Primarily at issue in the award was the interpretation of the 2015 Compensation Plan. This contract was made up of two documents: the “Fiscal Year 2015 Incentive Compensation Plan” (“the Incentive Plan”), (ECF No. 3, at 98) and the “FY15 Incentive Compensation Terms & Conditions” (“the Terms and Conditions”), (Id., at 112-207). The former purported to contain an individualized means of calculating Mr. Balch's bonus payments, while the latter described “the generally applicable provisions” of Oracle's compensation plans which would also apply to Mr. Balch.

         The text of Mr. Balch's 2015 Compensation Plan contained one significant difference from his plan for 2014: in 2014, Mr. Balch's Incentive Plan capped Mr. Balch's bonus at 250% of a measure referred to as Mr. Balch's “Annual Target Variable” - essentially a target for the revenue Mr. Balch was expected to generate. (ECF No. 1-1, at 206). The 2015 Incentive Plan had no such cap, arguably suggesting - at least in Mr. Balch's reading - that he would be owed a potentially far greater bonus were he to exceed his Annual Target Variable of $301, 636. (Id., at 211). In his Demand, and in his subsequent motion for summary judgment, Mr. Balch contended that the removal of the cap - and the likely subsequent receipt of a far greater bonus as a result of the Mega Deal - induced him to stay on in 2015. (Id., at 35-36).

         The arbitrator determined that Mr. Balch was wrong for two reasons. First, he determined that “[t]here [was] no evidence that Oracle intentionally singled out Mr. Balch to receive an uncapped FY 2015 Compensation Plan. One might speculate that the company uncapped his plan as a reward for postponing his retirement. Such a theory would be mere speculation[.]” (Id., at 215). The arbitrator determined this by reference to virtually every piece of evidence in the arbitral record, including the deposition testimony of numerous Oracle executives. (Id., at 212-18).

         Second, the arbitrator carefully parsed the language of the contract to determine 1) that provisions in those documents “authorized Oracle to impose a cap on Mr. Balch's FY 2015 bonus plan when correcting an Administrative Error, ” and 2) that the failure to include a bonus cap constituted an “Administrative Error” under the contractual definition of that term. (Id., at 211-12). In both cases, he cited liberally and accurately from the contract, referencing virtually every relevant clause of the contract in the process.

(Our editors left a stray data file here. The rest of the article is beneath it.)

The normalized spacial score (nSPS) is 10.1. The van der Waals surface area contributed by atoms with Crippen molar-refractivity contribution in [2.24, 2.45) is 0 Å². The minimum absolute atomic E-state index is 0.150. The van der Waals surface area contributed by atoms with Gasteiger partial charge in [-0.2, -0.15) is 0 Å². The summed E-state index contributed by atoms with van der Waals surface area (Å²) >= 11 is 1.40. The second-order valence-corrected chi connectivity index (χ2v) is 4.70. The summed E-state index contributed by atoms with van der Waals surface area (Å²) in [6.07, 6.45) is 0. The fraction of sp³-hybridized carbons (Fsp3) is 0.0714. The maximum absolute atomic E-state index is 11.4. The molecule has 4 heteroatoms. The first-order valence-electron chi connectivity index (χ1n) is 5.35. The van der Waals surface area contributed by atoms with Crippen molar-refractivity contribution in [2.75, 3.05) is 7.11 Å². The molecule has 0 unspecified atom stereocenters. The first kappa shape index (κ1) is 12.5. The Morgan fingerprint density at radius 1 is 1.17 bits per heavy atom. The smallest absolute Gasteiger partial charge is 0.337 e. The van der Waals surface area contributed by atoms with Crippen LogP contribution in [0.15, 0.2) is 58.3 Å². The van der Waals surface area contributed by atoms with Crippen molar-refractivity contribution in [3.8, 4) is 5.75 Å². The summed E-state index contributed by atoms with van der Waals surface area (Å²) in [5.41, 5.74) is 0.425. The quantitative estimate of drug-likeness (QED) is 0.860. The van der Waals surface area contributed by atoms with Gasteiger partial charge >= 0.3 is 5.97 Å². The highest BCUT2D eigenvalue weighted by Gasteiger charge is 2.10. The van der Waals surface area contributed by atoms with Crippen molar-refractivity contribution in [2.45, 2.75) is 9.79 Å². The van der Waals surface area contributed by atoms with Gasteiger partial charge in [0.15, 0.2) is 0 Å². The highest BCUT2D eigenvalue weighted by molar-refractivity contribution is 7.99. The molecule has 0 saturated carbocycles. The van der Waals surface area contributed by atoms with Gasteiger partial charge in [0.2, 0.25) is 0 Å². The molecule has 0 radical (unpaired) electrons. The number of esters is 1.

As to the MWPCL claim, the arbitrator devoted eight pages to a thoughtful analysis of relevant Maryland law. (Id., at 218-26). In so doing, he discussed the handful of precedents the parties had raised, ultimately concluding that a few were apposite, a few were not, and one, Hausfeld v. Love Funding Co., 131 F.Supp.3d 443 (D. Md. 2015), “is wrong” and “misse[d] the point that” the other cases had raised regarding similar compensation language. The arbitrator concluded that the language in the 2015 Compensation Plan comported with the contractual language analyzed in a line of Maryland cases “that deal[] with plan documents that authorize the employer to modify a bonus plan at any time before the bonus is paid, ” and thus that Mr. Balch's bonus was not a “wage.” (ECF No. 1-1, at 218, 225).

         III. Standard of Review

         Review of an arbitrator's award is severely circumscribed; indeed, the scope of review is among the narrowest known at law because to allow full scrutiny of such awards would frustrate the purpose of having arbitrations at all - i.e., the quick resolution of disputes and the avoidance of the expense and delay associated with litigation. See Apex Plumbing Supply, Inc. v. U.S. Supply Co., Inc., 142 F.3d 188, 193 (4th Cir. 1998). If there is a valid contract between the parties providing for arbitration, and if the dispute resolved in the arbitration was within the scope of the arbitration ...